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Ernst von DOHNÁNYI (1877-1960) Suite in F sharp minor, The Veil of Pierrette, Variations on a Nursery Theme Howard Shelley (piano); BBC Philharmonic conducted by Matthias Bamert CHANDOS CHAN 9733 [69:52]



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Dohnányi left only forty three opus numbers when he died at age 83. And he is really only remembered for his Nursery Theme Variations and the Wedding Waltz. He was, in fact, a greatly respected concert pianist (regarded, because of his impressive virtuosity, as the successor to Liszt), conductor and teacher.

The Veil of Pierrette (1908-09) is known only for its last movement. This, the Wedding Waltz, is music that everybody recognises as a light music favourite; the kind that one knows well, but never knows the title. The three preceding movements are receiving their premiere recording on this album and together they comprise a charming suite. The work opens with 'Pierrot's Love-lament', a sad little piece with sighing, lamenting lower strings - poor Pierrot is quite inconsolable in his grief although he shows brief flashes of anger and resentment at his predicament. The following movements are more joyful. The waltz-rondo is a charming parody of a Strauss waltz, while the Merry Funeral March a real contradiction, is a witty confection - perhaps the Commedia Dell'arte characters were getting up to their usual mischief? But the Wedding Waltz is all headlong gaiety - and, ah that tune!

The Suite in f sharp minor again shows off Dohnányi's gift for parody. The opening movement is a sparkling set of variations (a favourite musical form for the composer). The theme is rather Dvorak-like and the variations sunny and melodic. The woodwinds are given a lot of joyous material, they bubble and skip merrily away and often laugh at the pomposity of the heavier brass. There are some warm-hearted string tunes too. The second movement is a strong scherzo with a rousing central peroration. The third Romance: Andante poco moto movement is an exotic mix of styles a sort of Arabian Nights atmosphere - sensuous and languorous - rubs shoulders with more urgent Magyar rhythms and inflections. The Rondo finale begins sounding like Tchaikovsky and ends like Brahms. The music sparkles, flutters and flirts, rushing along headlong until the tempo relaxes for beauty and romance.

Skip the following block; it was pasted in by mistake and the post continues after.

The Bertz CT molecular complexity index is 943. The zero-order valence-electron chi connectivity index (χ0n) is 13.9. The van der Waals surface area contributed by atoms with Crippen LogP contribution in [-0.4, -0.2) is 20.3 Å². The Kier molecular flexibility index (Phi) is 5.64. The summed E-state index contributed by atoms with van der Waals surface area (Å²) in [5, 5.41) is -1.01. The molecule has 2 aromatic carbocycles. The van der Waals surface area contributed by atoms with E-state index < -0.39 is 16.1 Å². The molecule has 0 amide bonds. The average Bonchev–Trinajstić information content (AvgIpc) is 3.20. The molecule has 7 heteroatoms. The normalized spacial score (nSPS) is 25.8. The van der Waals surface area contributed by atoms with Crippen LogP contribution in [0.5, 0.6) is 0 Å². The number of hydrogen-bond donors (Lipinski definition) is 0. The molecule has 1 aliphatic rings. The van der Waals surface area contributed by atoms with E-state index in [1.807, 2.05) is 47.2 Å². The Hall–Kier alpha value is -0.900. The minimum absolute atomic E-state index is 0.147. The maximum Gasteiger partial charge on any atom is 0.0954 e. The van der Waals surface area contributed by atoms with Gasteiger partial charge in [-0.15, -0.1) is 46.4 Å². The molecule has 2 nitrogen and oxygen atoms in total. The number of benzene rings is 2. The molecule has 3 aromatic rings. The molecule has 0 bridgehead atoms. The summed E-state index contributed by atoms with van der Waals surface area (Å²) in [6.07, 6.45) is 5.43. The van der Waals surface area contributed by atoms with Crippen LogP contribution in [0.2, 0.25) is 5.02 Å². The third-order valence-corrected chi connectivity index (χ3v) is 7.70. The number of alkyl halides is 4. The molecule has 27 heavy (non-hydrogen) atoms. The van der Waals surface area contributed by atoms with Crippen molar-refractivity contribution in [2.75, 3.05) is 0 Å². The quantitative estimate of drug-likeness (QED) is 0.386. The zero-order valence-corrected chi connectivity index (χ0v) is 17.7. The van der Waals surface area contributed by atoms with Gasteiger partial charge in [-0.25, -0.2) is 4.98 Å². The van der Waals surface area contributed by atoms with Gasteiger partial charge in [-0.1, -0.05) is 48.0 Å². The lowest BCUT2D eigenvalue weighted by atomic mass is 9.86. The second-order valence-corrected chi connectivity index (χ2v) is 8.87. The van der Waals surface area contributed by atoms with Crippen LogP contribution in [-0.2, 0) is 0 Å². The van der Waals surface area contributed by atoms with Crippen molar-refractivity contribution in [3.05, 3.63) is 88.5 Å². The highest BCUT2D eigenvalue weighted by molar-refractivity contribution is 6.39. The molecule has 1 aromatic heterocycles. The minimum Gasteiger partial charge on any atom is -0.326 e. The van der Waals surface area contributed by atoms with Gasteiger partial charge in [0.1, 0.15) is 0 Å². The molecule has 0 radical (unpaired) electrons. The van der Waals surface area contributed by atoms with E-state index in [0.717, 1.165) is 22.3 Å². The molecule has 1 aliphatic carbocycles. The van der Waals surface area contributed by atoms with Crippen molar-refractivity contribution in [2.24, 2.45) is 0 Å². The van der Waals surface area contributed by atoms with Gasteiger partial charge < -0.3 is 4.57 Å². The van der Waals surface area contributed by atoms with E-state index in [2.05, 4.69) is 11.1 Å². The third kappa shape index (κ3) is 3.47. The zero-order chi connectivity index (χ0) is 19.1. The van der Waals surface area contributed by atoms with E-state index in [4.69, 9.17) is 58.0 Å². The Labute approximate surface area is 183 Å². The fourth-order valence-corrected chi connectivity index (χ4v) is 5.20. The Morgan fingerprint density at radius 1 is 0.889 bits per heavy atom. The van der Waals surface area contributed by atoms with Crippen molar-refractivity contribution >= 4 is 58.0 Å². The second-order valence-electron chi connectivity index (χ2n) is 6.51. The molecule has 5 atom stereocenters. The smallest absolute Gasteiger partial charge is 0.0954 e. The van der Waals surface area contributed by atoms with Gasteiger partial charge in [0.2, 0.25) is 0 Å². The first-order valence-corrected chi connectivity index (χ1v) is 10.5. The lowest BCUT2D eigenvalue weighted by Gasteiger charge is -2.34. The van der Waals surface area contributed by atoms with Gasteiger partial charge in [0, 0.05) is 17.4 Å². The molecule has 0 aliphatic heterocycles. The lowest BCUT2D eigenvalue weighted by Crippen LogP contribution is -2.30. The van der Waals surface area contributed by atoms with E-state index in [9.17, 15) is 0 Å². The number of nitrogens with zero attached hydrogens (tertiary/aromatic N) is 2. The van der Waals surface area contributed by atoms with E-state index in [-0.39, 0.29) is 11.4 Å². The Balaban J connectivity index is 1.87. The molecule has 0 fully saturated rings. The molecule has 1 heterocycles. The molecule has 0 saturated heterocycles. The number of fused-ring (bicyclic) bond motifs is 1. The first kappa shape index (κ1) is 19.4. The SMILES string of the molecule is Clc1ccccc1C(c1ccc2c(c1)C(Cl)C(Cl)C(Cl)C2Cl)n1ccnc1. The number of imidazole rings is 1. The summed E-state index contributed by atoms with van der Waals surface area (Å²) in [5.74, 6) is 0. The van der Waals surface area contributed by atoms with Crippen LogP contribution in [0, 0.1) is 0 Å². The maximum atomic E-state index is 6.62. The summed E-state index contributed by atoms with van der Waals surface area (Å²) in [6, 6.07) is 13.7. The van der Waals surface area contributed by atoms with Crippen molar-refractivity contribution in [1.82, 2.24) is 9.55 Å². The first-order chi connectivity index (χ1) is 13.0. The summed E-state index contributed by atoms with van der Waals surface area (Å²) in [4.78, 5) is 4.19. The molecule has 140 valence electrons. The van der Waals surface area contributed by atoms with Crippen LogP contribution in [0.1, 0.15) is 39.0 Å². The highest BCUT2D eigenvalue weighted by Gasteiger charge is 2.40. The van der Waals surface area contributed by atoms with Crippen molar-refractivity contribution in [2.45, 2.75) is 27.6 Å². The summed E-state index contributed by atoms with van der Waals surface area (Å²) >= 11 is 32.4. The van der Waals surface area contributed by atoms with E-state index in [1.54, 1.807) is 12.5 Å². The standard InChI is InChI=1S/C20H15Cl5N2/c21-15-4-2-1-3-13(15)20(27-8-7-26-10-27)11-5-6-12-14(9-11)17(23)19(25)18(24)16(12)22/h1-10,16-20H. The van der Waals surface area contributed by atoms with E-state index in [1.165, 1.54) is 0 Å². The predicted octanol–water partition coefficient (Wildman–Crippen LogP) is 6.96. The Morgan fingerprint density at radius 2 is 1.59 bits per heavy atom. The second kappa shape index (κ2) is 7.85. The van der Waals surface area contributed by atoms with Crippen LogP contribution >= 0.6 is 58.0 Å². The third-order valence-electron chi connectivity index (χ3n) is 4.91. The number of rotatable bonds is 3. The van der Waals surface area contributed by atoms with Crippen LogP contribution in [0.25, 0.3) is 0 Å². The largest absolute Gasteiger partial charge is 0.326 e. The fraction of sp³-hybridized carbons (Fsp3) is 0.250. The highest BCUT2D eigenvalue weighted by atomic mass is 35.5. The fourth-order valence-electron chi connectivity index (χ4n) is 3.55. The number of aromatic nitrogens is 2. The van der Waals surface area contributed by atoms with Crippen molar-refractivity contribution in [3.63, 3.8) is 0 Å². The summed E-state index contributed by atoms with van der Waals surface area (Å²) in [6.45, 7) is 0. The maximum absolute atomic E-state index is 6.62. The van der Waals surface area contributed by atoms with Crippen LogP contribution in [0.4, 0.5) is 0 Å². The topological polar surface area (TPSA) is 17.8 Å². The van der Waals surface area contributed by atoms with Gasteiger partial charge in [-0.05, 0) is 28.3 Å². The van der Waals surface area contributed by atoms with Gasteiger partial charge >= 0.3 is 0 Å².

I will admit that Dohnányi's great musical send-up, his NurseryVariations has always been a favourite of mine. Who could resist the piano's coy tongue-in-cheek announcement of the 'Twinkle, twinkle, little star' theme after such a long, inflated, self-important peroration? Who could resist the lovely graceful, lilting waltzes that are Variations 3 and 7, so beguilingly shaped by Bamert, or the charm of the music box Variation. Then there is that too haunting rather nostalgic Alla Marcia with its echoing horns not to mention the grotesqueries of the Presto Variation 9 sounding like skeletons dancing and the grave dignity of the great Passacaglia Variation 10 with its wonderful noble melody full of Rachmaninov-like melancholic intensity. Although this performance cannot quite dispel the memory of the celebrated 1960 recording made by Julius Katchen and the LPO conducted by Sir Adrian Boult, it is nevertheless a very fine reading with Howard Shelley entering into the spirit of this satire with sensitivity and gusto.


Ian Lace


Ian Lace

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